Imidacloprid is the most widely used of the neonics and the most widely applied pesticide worldwide. It’s been around a long time. It was first registered with the U.S. Environmental Protection Agency (EPA) in 1994. It has been used on 95 percent of corn and canola, a majority of cotton, sorghum, sugar beets, and 50 percent of soybeans. It is used on a majority of our fruits and vegetables. It works well, but it kills bees which are necessary to pollinate 35 percent of fruits and vegetables in the U.S. Corn, wheat and rice are wind-pollinated. Soy and other beans are self-pollinated. If one wants to exclude fruits, vegetables and nuts from the diet one can advocate for the continued use of neonics.
Today, U.S agriculture uses Roundup (glyphosate) to rid acres and acres of farmland of weeds that are forage for both honeybees and native bees. Roundup and the GM seed business came about as a way to halt runoff from plowed fields by instituting “no till” agriculture. In the 21st century it appears that what was a great idea to increase moisture and organic matter in soils and decrease erosion has morphed into more chemically dependent agriculture. If one gazes over those Roundup-ed fields, one notices that there is no green organic matter that plant microbes can process. (In fact, one reads about the availability of microorganisms in Ag magazine that a farmer can buy to reinvigorate the soils he or she has chemically doused with herbicides, fertilizers and pesticides. These fields are planted with GM corn and soy resistant to Roundup. The seeds may be treated with imidacloprid or other neonics or emergent plants are dusted up with the pesticide. Forage is reduced and bees suffer death by paralysis from the neonics.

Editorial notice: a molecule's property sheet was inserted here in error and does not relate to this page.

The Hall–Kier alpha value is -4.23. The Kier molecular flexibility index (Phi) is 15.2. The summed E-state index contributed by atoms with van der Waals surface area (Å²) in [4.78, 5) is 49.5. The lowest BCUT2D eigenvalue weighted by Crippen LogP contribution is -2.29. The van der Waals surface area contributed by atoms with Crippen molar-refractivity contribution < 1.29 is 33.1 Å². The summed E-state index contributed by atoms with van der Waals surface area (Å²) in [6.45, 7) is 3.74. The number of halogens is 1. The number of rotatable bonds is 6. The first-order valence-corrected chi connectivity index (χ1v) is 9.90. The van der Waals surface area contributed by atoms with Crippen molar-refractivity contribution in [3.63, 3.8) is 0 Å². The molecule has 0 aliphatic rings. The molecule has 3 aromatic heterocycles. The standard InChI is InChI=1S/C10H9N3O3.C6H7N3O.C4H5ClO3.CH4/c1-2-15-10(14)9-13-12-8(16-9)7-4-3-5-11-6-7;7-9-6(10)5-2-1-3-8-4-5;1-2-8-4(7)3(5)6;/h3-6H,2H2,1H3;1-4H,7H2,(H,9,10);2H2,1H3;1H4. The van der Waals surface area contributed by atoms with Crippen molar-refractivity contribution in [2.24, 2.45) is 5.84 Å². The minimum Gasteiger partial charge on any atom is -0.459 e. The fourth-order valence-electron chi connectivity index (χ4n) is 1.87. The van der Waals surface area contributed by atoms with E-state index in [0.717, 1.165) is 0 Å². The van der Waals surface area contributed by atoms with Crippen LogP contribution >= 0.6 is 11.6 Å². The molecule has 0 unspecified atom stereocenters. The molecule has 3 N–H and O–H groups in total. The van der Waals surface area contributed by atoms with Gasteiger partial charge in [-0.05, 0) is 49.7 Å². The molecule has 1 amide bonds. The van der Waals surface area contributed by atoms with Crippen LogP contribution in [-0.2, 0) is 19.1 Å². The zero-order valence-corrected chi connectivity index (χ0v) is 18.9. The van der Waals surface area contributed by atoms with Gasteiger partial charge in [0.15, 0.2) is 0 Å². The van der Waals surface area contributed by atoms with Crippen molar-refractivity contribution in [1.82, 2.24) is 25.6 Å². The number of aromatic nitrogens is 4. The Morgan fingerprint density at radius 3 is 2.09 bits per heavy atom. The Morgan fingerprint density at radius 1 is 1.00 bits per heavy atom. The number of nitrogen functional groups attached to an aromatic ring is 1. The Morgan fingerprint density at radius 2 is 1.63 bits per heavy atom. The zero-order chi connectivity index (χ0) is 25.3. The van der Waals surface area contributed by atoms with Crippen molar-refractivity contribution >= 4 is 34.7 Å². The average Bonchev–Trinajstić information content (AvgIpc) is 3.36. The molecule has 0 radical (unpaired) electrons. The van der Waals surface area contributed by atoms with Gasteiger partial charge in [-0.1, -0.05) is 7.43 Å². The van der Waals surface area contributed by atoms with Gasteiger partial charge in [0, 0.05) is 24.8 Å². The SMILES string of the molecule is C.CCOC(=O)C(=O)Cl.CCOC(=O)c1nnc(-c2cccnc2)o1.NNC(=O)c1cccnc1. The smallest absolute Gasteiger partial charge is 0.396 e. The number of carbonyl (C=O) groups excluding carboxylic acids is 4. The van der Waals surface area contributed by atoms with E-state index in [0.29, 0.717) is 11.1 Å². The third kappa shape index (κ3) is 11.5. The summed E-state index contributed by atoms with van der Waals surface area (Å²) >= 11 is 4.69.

The U.S. exports GM corn and soy to China for their expanding factory farms. In return, the Chinese ship us the greater proportion of honey we consume, often tainted with antibiotics. Our honeybees die because of the farming practices associated with corn/soy agribusiness. Meanwhile consumers are demanding organic corn and that corn is currently imported from Romania (33 percent), Turkey (19 percent) and the Netherlands (18 percent). Welcome to globalization and the increased use of fossil fuels for shipping!
It is ironic that Monsanto, which manufactures Roundup, the most widespread herbicide used worldwide, and Bayer, which manufactures neonics, may be merging. Although Monsanto rejected Bayer’s $62 billion takeover offer in late May, both companies are open to continued negotiations. The merger of Bayer and Monsanto would create the largest global supplier of agricultural products, of both GM and traditional seeds and of a broad range of pesticides and herbicides. Earlier this year ChemChina offered Swiss-based seed and pesticide manufacturer Syngenta $43 billion. Syngenta sells a lot of pesticide and GM seeds in the U.S. Despite the lukewarm protests of lawmakers like Republican Senator Chuck Grassley of Iowa about Chinese inroads into U.S. markets, the deal is likely to go through.